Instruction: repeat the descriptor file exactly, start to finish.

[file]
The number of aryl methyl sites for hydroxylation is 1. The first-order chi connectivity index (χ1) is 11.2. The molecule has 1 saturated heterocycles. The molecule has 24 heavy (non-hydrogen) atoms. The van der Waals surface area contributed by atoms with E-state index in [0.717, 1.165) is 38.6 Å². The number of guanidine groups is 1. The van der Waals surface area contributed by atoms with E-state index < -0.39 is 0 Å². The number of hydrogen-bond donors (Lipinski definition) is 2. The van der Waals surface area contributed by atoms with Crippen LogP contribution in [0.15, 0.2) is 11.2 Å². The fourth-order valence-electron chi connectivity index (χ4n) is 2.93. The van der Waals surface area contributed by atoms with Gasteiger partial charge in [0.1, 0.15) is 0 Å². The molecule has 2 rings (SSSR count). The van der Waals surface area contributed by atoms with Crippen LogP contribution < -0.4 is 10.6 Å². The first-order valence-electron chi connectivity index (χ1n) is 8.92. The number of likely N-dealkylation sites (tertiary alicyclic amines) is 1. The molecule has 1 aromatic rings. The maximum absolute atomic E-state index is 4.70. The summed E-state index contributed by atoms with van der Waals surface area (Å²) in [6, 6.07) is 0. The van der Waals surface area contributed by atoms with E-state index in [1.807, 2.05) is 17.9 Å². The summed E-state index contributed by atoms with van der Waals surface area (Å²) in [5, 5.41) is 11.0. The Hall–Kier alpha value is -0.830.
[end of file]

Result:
The number of aryl methyl sites for hydroxylation is 1. The first-order chi connectivity index (χ1) is 11.2. The molecule has 1 saturated heterocycles. The molecule has 24 heavy (non-hydrogen) atoms. The van der Waals surface area contributed by atoms with E-state index in [0.717, 1.165) is 38.6 Å². The number of guanidine groups is 1. The van der Waals surface area contributed by atoms with E-state index < -0.39 is 0 Å². The number of hydrogen-bond donors (Lipinski definition) is 2. The van der Waals surface area contributed by atoms with Crippen LogP contribution in [0.15, 0.2) is 11.2 Å². The fourth-order valence-electron chi connectivity index (χ4n) is 2.93. The van der Waals surface area contributed by atoms with Gasteiger partial charge in [0.1, 0.15) is 0 Å². The molecule has 2 rings (SSSR count). The van der Waals surface area contributed by atoms with Crippen LogP contribution < -0.4 is 10.6 Å². The first-order valence-electron chi connectivity index (χ1n) is 8.92. The number of likely N-dealkylation sites (tertiary alicyclic amines) is 1. The molecule has 1 aromatic rings. The maximum absolute atomic E-state index is 4.70. The summed E-state index contributed by atoms with van der Waals surface area (Å²) in [6, 6.07) is 0. The van der Waals surface area contributed by atoms with E-state index in [1.807, 2.05) is 17.9 Å². The summed E-state index contributed by atoms with van der Waals surface area (Å²) in [5, 5.41) is 11.0. The Hall–Kier alpha value is -0.830.